The Employment Appeal Tribunal (EAT) has ruled that payments in respect of regular non-guaranteed overtime should be included as part of a workers’ holiday pay. This decision follows hot on the heels of a recent decision by the European Court of Justice (ECJ) that commission payments should be included as part of a workers’ pay.
Non-guaranteed overtime relates to the additional hours which workers are obliged or required to work when it is offered to them, but those which businesses are under no such obligation to offer. It had already been decided that guaranteed overtime should be included within holiday payments. However, this decision has confirmed that if overtime constitutes part of the worker’s ‘normal’ pay, in that it is carried out sufficiently regularly, this should be used to calculate their holiday pay.
The rationale of the EAT and ECJ in making these decisions is that the Working Time Directive (WTR) is intended to ensure that all workers are provided with minimum rest periods. Those workers who regularly receive commission payments or who work overtime may be less-inclined to utilise their full holiday entitlement on the basis that they would lose money in commission or overtime payments. These decisions are therefore intended to removing any financial barriers to discouraging workers from taking their statutory holiday entitlement.
The EAT has not yet provided clear guidance as to how holiday pay is to be calculated. It is presumed that this may be done by taking the previous twelve weeks’ of a worker’s holiday, calculating their average daily pay and using that as the basis for holiday pay. Further, whilst the definition of ‘normal’ pay has not been clearly confirmed, this is likely to be where the pattern of work is settled and/or regular.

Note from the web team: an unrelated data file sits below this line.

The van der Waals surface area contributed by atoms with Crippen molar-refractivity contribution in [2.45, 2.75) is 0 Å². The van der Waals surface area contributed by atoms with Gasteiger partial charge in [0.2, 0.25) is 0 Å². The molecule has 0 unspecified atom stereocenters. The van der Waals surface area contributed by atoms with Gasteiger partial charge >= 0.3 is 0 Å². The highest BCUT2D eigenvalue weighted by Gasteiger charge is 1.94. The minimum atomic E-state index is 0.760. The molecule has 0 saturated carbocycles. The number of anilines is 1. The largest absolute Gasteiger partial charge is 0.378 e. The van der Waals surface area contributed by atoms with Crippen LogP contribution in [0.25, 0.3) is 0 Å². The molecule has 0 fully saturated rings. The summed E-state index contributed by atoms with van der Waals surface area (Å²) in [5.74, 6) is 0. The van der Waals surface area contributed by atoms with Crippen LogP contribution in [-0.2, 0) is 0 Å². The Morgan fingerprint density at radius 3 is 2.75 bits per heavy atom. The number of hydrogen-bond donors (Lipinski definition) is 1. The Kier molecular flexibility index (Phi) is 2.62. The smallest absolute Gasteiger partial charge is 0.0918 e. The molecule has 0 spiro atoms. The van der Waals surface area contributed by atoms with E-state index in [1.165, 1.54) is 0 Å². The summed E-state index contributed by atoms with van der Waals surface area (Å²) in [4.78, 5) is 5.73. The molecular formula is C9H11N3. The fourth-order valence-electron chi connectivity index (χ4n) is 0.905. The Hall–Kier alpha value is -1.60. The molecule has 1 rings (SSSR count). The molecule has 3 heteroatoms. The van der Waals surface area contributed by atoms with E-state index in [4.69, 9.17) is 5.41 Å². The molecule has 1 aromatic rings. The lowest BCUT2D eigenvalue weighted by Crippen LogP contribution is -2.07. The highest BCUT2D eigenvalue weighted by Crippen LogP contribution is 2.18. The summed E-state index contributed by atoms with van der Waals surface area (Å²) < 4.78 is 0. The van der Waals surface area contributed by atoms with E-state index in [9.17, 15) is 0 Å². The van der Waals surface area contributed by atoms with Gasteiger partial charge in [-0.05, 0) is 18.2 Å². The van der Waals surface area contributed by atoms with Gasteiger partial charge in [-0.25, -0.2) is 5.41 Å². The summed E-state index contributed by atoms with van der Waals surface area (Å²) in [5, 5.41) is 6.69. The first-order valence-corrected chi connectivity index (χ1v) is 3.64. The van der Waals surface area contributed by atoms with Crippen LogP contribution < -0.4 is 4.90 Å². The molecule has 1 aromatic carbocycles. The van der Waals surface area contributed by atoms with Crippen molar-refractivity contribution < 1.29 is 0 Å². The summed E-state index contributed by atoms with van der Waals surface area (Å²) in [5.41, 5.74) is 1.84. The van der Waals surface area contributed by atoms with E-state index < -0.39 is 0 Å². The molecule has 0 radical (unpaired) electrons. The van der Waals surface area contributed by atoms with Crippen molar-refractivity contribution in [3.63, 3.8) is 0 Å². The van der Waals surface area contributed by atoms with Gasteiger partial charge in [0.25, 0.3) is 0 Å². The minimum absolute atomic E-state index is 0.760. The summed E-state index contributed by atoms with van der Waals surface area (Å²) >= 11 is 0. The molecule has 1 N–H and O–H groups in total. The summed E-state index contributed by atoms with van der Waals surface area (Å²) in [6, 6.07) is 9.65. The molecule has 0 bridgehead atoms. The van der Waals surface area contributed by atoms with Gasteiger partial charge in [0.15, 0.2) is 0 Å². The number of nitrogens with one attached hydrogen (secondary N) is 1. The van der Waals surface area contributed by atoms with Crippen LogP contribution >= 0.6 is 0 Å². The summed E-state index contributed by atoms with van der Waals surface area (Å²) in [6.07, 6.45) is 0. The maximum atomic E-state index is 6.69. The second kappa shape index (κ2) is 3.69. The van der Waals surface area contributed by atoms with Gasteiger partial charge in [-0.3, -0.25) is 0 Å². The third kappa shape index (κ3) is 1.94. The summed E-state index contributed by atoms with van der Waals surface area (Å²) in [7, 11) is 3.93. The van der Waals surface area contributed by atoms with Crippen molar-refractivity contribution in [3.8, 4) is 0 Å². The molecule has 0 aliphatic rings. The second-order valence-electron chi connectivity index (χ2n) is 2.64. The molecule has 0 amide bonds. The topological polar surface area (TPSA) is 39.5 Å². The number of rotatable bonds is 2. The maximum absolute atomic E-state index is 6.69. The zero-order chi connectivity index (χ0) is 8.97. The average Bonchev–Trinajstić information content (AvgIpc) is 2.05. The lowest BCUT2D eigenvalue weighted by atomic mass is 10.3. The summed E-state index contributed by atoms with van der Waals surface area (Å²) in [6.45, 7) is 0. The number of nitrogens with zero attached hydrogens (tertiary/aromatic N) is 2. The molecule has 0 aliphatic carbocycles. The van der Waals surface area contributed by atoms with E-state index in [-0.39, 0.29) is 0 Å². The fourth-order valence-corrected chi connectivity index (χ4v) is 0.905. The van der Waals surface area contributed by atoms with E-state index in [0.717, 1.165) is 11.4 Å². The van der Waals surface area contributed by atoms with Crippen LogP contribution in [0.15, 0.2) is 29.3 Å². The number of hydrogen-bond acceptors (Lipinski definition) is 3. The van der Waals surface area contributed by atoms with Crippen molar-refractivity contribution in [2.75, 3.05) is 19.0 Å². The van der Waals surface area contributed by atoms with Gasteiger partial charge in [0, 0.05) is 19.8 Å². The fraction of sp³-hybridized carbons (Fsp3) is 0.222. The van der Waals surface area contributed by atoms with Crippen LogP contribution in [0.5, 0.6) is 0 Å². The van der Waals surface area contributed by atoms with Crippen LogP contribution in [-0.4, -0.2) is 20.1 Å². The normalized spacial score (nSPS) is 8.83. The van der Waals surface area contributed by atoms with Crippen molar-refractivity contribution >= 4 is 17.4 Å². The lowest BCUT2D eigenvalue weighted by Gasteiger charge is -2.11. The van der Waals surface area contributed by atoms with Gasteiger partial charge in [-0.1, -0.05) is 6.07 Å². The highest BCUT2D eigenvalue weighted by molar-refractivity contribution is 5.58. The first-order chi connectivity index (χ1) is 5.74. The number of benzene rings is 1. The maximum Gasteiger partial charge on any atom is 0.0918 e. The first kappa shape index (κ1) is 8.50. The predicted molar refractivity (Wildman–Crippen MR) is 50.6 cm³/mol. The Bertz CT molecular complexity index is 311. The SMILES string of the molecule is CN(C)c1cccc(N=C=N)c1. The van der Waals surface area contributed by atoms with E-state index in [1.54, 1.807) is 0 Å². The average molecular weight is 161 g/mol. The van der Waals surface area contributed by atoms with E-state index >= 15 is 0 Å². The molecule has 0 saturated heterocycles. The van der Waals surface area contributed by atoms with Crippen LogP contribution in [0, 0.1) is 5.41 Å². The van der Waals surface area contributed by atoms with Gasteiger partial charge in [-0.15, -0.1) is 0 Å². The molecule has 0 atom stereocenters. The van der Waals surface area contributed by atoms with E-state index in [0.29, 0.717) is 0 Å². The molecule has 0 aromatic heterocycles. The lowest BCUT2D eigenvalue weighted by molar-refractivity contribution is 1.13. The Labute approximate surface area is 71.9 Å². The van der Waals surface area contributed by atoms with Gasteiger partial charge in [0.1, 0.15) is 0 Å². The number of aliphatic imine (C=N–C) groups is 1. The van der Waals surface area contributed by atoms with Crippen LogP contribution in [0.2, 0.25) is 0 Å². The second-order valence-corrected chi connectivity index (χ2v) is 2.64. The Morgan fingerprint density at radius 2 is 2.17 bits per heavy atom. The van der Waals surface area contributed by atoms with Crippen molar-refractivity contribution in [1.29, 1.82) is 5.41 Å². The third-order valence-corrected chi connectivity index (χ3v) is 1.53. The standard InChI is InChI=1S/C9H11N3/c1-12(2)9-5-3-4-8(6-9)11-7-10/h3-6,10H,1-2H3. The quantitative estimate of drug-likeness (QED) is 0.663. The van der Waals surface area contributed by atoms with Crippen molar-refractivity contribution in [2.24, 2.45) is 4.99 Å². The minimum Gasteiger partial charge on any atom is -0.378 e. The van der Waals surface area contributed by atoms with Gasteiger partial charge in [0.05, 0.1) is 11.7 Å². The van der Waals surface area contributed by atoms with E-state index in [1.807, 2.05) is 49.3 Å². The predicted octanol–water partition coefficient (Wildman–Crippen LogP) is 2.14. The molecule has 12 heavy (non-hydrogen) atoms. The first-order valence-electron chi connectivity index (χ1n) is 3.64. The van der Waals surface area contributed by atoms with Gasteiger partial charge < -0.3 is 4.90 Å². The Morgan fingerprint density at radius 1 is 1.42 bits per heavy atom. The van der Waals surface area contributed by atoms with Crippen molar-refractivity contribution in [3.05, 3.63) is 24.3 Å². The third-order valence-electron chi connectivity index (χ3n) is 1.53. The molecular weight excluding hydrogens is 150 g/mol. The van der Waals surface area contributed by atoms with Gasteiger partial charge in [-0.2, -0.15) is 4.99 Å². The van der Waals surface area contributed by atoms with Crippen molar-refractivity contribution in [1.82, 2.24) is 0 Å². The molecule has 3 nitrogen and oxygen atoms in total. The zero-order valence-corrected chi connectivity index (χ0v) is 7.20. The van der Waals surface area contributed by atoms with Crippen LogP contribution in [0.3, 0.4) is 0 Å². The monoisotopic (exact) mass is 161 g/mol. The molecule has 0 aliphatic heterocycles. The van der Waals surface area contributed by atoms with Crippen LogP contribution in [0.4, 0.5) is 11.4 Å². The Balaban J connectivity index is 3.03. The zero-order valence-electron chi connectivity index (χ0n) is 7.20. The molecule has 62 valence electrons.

It is important to note that the entitlement to receive the additional holiday payment in respect of overtime applies only to the basic four weeks’ leave granted under the WTR. As such, the remaining eight days statutory holiday provided under the WTR since 2009, together with any enhanced contractual holiday entitlement offered to the worker, will not have to include any additional payment in respect of the overtime that the worker may have received.
Workers will now have the right to bring claims for any backdated additional holiday pay they may be entitled to receive. Any claim for arrears of holiday pay can be made by the worker if the underpayment, or last in a series of underpayments, happened more than three months previously; the worker will be ‘out of time’ if there has been a break of more than three months between successive underpayments.
Following this ruling, Business Secretary Vince Cable has announced he is setting up a new taskforce to assess the impact of the ruling. The Institute of Directors has already commented that this decision is likely to dissuade businesses from offering overtime to their workers, suggesting that if offering existing staff overtime becomes too expensive, businesses will either cut back on the work they take on, or take steps to use more agency staff or contractors.
In my view, the decision reached by the EAT appears to be a rational and reasonable one. However, allowing employees to backdate these claims seems an unnecessarily punitive measure in the circumstances as it will now penalise businesses who, until this ruling, were complying with the relevant legislation. The decision also has the possibility of causing both businesses and workers to suffer financial loss in the future; businesses may simply reduce the offer of overtime, not only because of the additional cost but also the additional administrative time, hassle and cost in calculating the worker’s holiday pay based on their previous earnings.
As this decision has such profound implications for employers, it is likely that this decision may be appealed and that this may not be the last that we hear of this matter.
In the meantime, if you have any queries regarding holiday pay, please contact me or any of our Employment team on 01908 660966 or on email@example.com.